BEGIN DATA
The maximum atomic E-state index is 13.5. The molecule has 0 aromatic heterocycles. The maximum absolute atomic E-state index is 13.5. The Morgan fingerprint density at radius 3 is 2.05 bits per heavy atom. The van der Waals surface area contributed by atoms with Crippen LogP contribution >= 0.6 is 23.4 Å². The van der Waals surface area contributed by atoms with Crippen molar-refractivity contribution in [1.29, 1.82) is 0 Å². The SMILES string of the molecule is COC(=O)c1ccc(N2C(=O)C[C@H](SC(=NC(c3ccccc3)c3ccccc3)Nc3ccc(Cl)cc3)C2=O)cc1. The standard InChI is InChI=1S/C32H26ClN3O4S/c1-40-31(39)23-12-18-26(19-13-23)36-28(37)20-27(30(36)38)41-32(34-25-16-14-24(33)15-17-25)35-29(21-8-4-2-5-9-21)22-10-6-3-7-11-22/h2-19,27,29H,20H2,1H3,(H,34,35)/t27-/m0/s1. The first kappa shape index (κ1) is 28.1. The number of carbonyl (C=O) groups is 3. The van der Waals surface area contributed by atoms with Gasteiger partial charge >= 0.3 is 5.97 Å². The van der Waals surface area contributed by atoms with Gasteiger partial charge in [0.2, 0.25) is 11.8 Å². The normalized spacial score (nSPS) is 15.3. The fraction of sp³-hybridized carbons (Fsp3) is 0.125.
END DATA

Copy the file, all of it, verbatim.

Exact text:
The maximum atomic E-state index is 13.5. The molecule has 0 aromatic heterocycles. The maximum absolute atomic E-state index is 13.5. The Morgan fingerprint density at radius 3 is 2.05 bits per heavy atom. The van der Waals surface area contributed by atoms with Crippen LogP contribution >= 0.6 is 23.4 Å². The van der Waals surface area contributed by atoms with Crippen molar-refractivity contribution in [1.29, 1.82) is 0 Å². The SMILES string of the molecule is COC(=O)c1ccc(N2C(=O)C[C@H](SC(=NC(c3ccccc3)c3ccccc3)Nc3ccc(Cl)cc3)C2=O)cc1. The standard InChI is InChI=1S/C32H26ClN3O4S/c1-40-31(39)23-12-18-26(19-13-23)36-28(37)20-27(30(36)38)41-32(34-25-16-14-24(33)15-17-25)35-29(21-8-4-2-5-9-21)22-10-6-3-7-11-22/h2-19,27,29H,20H2,1H3,(H,34,35)/t27-/m0/s1. The first kappa shape index (κ1) is 28.1. The number of carbonyl (C=O) groups is 3. The van der Waals surface area contributed by atoms with Gasteiger partial charge >= 0.3 is 5.97 Å². The van der Waals surface area contributed by atoms with Gasteiger partial charge in [0.2, 0.25) is 11.8 Å². The normalized spacial score (nSPS) is 15.3. The fraction of sp³-hybridized carbons (Fsp3) is 0.125.